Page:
Catherine Wilson Poisoner

By Tim Lambert

Catherine Wilson was a poisoner. She was also the last woman to be hanged in public in London. Her poison of choice was colchicum, a kind of crocus. In small doses, it was used as a medicine but in large doses, it could kill. Wilson was born in 1822. She became a housekeeper to a man named Captain Peter Mawr. However, Captain Mawr made the mistake of telling Wilson he had left something in his will for her. Captain Mawr suffered from gout and he took colchicum to treat it. Unfortunately, he died from an overdose in 1854. At first, it was believed it was accidental.

Wilson then moved to London with her partner, a man named Dixon. Wilson worked for a woman named Maria Soames. However, Dixon died in 1856, probably poisoned. (He was a heavy drinker and Wilson was probably tired of him). Maria Soames then became ill and died.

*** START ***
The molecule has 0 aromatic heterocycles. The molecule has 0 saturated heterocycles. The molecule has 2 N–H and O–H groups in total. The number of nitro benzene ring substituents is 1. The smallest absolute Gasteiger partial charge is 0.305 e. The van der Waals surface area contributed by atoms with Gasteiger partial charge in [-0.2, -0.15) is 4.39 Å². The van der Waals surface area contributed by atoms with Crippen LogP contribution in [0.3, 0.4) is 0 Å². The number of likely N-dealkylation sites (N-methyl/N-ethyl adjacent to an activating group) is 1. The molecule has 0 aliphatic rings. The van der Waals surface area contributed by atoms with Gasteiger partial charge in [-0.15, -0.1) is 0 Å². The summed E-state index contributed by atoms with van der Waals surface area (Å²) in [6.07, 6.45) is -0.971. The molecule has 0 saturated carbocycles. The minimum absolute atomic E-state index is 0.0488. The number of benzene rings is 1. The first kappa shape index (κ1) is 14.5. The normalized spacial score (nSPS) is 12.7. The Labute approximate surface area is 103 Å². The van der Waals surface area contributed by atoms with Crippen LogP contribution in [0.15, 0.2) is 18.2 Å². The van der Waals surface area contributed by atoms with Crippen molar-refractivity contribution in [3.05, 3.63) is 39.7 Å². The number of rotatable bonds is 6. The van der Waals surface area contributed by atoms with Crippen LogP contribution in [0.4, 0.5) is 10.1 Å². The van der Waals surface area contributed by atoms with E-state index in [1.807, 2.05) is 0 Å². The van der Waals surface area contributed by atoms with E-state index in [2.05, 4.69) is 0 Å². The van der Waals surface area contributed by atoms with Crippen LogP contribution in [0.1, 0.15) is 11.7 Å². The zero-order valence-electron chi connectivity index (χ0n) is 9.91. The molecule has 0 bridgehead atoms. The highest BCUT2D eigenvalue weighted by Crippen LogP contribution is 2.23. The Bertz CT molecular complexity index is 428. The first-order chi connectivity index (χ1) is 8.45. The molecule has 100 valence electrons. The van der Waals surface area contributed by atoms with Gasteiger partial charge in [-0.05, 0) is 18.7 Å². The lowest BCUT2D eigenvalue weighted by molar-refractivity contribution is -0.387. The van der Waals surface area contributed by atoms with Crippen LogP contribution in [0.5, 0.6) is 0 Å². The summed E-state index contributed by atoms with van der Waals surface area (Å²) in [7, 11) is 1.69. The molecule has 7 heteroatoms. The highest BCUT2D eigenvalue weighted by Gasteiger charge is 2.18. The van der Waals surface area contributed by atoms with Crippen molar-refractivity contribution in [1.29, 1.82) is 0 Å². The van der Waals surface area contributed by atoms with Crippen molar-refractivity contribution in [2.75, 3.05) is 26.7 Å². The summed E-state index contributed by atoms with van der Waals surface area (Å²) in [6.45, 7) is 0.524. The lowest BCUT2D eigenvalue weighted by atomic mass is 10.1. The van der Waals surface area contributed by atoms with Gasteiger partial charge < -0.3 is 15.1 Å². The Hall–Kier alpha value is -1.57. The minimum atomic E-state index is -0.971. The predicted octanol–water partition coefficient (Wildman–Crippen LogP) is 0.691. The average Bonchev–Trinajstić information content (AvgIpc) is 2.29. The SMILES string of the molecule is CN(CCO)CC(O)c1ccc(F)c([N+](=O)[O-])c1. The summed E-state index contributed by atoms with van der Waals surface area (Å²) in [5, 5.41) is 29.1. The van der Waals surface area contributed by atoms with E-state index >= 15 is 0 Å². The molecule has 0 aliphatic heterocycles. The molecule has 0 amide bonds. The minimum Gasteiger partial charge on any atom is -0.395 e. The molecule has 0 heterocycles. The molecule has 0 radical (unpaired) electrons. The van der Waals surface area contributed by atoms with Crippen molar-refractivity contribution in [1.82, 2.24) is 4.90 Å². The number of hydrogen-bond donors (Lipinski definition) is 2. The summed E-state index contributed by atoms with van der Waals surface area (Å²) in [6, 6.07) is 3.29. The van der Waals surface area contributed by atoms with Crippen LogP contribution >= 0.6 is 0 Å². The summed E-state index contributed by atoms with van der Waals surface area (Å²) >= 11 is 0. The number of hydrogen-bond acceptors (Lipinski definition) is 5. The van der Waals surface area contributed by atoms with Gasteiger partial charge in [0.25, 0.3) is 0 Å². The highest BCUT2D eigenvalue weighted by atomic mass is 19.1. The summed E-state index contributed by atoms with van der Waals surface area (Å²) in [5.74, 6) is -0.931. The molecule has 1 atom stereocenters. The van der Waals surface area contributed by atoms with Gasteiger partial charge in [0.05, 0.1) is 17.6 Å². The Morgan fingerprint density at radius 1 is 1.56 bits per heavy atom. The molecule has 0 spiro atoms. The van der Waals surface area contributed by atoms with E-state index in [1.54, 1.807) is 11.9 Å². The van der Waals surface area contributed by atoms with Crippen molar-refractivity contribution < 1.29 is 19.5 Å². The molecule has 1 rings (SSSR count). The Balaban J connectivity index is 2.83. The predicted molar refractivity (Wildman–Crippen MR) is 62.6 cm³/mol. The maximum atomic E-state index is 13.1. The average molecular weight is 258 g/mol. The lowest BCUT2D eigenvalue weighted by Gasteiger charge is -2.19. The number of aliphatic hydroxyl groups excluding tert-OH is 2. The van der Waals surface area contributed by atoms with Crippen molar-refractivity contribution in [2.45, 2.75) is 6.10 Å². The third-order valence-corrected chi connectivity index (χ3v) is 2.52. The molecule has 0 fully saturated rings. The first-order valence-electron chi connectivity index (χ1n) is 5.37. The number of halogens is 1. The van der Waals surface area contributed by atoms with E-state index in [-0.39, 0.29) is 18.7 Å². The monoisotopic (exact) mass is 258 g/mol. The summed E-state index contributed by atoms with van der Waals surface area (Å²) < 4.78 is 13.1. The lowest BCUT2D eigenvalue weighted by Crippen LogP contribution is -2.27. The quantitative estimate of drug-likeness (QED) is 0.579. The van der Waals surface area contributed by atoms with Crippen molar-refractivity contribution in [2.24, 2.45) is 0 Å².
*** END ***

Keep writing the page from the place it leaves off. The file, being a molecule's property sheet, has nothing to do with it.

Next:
Wilson next worked for a woman named Sarah Carnell. However, she unwisely tried to poison the woman by giving her sulfuric acid to drink. Carnell spat it out and it burned the sheets. Wilson then fled but she was arrested and put on trial for attempted murder. Wilson claimed that a pharmacist had given her acid instead of medicine by mistake. The jury found her not guilty but as she left the courtroom Wilson was arrested again, this time for the murder of Marie Soames. This time she was found guilty. Catherine Wilson was hanged on 20 October 1862.